A new research article by Elizabeth Peel and Rosie Harding has been published ‘online first’ in Dementia: The International Journal of Social Research and Practice. ‘“It’s a huge maze, the system, it’s a terrible maze”: Dementia carers’ constructions of navigating health and social care services’ explores data from both the ‘Duties to Care’ and ‘Dementia Talking’ dementia projects to highlight the experiences of familial carers of people living with dementia in navigating the complex health and social care systems that provide support for people living with dementia.
Abstract: Dementia is a challenging, progressive set of conditions which present a large care burden to informal, familial carers. A complex array of health and social care services are needed to support people living with dementia. Drawing on the interlinked ‘Duties to Care’ and ‘Dementia Talking’ projects, in this article we focus on British carers’ talk about health and social care services. We explore data from a mixed-method questionnaire (n = 185), four focus groups and eleven interviews with informal carers of people living with dementia using thematic discourse analysis. Three themes are discussed: (1) services as a ‘maze’; (2) services as overly limited – ‘beyond our remit’; and (3) the battle and fighting discourse deployed by these carers. Our analysis highlights that carers find navigating systemic issues in dementia care time-consuming, unpredictable and often more difficult than the caring work they undertake.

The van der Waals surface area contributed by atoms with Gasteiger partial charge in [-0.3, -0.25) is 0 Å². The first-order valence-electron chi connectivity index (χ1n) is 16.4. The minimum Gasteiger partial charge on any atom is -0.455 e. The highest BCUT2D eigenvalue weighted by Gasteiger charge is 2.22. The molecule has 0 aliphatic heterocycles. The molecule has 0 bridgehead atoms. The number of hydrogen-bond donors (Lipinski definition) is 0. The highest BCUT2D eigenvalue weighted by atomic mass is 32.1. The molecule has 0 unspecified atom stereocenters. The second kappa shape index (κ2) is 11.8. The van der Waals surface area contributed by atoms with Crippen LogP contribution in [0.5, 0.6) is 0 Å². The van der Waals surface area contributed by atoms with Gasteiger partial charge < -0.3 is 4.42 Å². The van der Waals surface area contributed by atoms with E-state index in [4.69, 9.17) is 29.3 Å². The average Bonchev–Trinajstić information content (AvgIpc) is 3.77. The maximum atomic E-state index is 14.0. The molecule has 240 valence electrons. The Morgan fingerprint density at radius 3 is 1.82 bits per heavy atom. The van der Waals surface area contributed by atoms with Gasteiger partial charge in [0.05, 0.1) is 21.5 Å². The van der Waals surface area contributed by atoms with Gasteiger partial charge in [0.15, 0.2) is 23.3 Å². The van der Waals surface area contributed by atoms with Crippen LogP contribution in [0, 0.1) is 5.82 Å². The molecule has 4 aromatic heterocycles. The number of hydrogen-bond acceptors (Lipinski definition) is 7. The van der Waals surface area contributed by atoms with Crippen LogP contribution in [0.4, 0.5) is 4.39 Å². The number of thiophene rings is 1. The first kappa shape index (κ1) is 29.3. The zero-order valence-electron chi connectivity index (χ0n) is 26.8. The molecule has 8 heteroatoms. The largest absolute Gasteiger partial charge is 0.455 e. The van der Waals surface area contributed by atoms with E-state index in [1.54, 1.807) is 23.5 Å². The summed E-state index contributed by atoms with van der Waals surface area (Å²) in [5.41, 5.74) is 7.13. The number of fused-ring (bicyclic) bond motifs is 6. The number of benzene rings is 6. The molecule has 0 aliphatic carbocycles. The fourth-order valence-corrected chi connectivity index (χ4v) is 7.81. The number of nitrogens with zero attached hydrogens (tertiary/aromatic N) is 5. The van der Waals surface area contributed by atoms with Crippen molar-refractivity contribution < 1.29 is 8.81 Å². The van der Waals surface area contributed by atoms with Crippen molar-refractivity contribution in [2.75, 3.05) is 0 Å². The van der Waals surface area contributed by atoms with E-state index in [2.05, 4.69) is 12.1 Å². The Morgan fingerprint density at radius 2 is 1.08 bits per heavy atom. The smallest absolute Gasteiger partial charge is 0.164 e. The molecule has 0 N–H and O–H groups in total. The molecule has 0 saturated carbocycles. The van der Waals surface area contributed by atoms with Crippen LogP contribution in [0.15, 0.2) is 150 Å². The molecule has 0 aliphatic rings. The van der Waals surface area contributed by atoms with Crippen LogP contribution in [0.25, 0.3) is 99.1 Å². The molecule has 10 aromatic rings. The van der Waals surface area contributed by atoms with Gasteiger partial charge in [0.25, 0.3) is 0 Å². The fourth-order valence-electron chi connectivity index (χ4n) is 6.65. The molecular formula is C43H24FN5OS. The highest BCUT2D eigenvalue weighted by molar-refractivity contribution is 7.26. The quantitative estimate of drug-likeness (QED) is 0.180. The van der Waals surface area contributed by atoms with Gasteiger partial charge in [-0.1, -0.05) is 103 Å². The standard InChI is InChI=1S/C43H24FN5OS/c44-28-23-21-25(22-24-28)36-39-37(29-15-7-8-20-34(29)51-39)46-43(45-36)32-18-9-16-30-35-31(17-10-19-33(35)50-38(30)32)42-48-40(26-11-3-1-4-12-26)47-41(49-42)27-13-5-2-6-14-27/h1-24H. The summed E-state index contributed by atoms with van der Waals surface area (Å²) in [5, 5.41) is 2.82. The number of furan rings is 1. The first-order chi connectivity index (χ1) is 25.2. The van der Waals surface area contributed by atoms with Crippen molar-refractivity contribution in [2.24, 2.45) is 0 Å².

For more information, please contact either Professor Elizabeth Peel (email@example.com) or Dr Rosie Harding (firstname.lastname@example.org). The article can be accessed on the Dementia journal website or by contacting us.